The way I work is scattered and kind of chaotic. I work on one project until I hit a wall and then I skip to another project.
If you look at the picture above, the column to the left is the list of books I'm currently writing, minus Robby The R-Word, which is about to send out initial hard copy proofs to reviewers and me.
Because I'm kind of scattered.
And by the way, the program you're looking at there is my WriteEverywhere platform, which I coded earlier this summer. so far it's great.
When I was 10 years old, I had one of the best memories with my dad - he and I took an old stand-up Victrola record player he had inherited from someone and painstakingly restored it, stripping decades of black paint by hand, carefully sanding out dings and dents, and then staining and sealing the wood back to its original factory condition.
As a reward for how hard I worked, Dad gave the hand-cranked record player to me, and I proudly displayed it in my room from that day until the day I left for college.
Shortly after I left for college, my dad and mother got divorced, and Dad took the Victrola with him for safekeeping while I was young and wild, which I think was a pretty smart move.
My relationship with my father over the years has been complicated. We disagree on more things than we agree on, and I still have a lot of scars over how I was treated as a child, he I think, had scars over how I basically left home and never looked back.
Last Saturday morning, my dad died.
His new family apparently was pretty upset with me for some things I had said about Dad, but that just shows they didn't understand our relationship, because that was an ongoing dialog between him and me. They set the funeral for Monday, just two days after he died, and when my 82-year-old aunt, who raised my dad, called my dad's step-son to ask if it could be pushed back a day or two to accommodate out-of-state people who wanted to come pay their respects, he called her "everything but white" and used so many f-bombs on her that she lost count. And then he threatened to "punch her out" if she didn't settle down and do what he said.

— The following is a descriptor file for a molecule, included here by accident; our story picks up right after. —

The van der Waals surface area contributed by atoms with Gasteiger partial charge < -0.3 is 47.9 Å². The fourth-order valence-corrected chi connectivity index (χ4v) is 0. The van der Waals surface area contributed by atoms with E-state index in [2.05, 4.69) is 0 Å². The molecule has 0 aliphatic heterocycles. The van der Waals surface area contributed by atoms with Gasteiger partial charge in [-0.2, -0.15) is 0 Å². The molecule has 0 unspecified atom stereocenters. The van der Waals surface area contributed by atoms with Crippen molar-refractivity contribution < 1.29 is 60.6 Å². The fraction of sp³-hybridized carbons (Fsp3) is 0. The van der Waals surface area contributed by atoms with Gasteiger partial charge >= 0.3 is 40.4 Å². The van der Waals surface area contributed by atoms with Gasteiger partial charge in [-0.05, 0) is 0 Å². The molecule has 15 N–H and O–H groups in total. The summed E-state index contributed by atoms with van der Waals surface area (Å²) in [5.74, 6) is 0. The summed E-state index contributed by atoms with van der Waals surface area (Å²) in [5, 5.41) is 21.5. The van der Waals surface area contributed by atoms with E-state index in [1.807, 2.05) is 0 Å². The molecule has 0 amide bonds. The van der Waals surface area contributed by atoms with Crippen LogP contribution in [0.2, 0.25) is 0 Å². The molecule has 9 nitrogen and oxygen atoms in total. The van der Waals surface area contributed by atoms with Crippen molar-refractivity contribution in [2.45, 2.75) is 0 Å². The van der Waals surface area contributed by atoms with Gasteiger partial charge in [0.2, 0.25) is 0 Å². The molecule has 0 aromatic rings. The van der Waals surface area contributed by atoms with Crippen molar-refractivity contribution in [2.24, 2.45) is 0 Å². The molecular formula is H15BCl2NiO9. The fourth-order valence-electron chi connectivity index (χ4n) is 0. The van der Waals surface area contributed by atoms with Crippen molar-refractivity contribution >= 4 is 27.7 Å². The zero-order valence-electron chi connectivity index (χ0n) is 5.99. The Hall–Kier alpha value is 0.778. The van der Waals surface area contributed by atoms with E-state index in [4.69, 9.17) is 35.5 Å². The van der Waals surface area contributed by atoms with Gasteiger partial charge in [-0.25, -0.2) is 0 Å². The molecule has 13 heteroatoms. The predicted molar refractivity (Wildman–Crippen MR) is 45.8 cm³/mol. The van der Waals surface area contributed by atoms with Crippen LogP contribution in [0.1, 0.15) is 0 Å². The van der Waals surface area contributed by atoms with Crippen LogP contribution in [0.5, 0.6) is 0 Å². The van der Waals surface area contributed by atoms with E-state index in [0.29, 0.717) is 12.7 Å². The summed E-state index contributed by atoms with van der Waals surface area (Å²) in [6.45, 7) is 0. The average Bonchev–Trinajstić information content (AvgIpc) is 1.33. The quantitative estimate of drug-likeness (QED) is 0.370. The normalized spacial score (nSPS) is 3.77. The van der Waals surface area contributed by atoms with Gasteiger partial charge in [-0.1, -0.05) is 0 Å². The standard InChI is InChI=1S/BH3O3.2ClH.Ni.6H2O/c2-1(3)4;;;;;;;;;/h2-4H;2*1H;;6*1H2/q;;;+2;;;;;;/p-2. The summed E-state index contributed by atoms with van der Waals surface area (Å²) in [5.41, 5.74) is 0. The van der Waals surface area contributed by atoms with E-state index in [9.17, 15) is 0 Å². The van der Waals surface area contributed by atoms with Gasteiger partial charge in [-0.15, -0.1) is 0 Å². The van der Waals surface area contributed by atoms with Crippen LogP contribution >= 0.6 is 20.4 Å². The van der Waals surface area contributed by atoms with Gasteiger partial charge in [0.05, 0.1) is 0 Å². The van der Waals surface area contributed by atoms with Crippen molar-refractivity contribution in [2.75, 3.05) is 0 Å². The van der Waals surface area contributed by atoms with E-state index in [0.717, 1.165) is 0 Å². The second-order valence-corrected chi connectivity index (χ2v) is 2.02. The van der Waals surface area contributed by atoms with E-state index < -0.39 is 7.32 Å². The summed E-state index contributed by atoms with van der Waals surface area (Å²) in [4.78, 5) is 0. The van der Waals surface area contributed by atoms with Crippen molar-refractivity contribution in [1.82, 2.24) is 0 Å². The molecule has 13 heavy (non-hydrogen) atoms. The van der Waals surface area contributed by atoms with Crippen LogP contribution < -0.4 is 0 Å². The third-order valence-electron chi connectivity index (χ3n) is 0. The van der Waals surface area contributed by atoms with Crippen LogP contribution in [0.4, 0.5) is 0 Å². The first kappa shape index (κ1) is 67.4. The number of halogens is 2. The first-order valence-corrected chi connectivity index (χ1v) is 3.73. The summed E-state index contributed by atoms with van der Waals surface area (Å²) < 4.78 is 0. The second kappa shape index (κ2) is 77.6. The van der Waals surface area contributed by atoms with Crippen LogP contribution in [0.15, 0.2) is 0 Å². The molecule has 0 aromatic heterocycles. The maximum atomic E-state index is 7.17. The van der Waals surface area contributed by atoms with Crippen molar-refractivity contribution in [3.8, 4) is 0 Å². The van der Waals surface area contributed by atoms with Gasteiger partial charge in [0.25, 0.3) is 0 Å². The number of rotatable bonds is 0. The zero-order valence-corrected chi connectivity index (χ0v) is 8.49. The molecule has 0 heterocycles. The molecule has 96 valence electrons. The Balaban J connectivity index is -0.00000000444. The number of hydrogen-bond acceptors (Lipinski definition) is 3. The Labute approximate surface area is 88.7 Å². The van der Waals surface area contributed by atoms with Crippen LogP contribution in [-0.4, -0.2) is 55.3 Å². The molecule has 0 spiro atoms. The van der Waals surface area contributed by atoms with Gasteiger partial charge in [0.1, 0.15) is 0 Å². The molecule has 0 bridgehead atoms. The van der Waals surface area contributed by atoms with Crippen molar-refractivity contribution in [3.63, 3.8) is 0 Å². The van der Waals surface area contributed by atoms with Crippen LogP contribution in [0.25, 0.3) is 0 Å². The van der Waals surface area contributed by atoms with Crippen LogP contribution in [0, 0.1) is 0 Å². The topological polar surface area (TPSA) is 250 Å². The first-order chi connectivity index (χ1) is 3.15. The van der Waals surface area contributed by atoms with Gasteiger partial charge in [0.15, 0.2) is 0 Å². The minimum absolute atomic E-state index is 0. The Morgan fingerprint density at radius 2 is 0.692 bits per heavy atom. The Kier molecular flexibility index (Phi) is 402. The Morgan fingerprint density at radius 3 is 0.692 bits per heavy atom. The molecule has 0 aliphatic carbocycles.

He was furious over how I had spoken about my dad, and some ugly things I had said about his sister after she rudely confronted me and inserted herself into my final moments with my dad.
They made it clear that I wasn't welcome at the funeral, and that my wife (who had done nothing) would be barred from entering.
Today, my sister went to my dad's house to retrieve a few sentimental items that my dad had specifically asked to be passed on to his children. I didn't ask for anything, but I kind of expected that the Victrola, which was given to me 37 years ago, might make its way back to me, and I was happy about it, because it was a memento of one of the few good moments I had of my childhood with him.
Nope. My dad's wife put her foot down. The Victrola was in her office, and she just hadn't had time to go through the stuff in her office, so it would stay. I don't know what's to "go through," since it's just a big hunk of wood with a non-functioning hand-crank turntable. The fact is, despite my dad's explicit instructions, she had no intention of letting me have my Victrola, the one I worked so hard on, the one that represented in physical form the memory of one of the very few good times of my childhood.
I had already instructed my sister to not make a big deal out of it, because I figured they were going to pull a stunt like this, and frankly, I'm not very interested in engaging in a lot of drama.
So to my dad's widow, Roselyn Wright, keep the Victrola. Seriously. I hope it makes you feel good and you enjoy it the rest of your life. I lived this long without it, I'll be fine. To her family, DeWayne Eddington and Jamie Eddington Clinton, I hope you never have to face negative consequences for how you treated my dad's grieving family because of a petty disagreement with me, and I'm sure you're glad you'll never have to hear from me again for any reason. May your life be full of peace, joy and satisfied minds.
I will still have one of my few happy childhood memories, with or without the object that personified it. I'd rather you have it and have peace now.
I recently put a weather widget on the front of my news sites. It essentially tells what the weather is right now. Well, that data have to come from somewhere, and I was using a service called World Weather Online, which offered free and some low-cost plans with limits on how many times they could be accessed per day.
My limit was 40,000 views per day.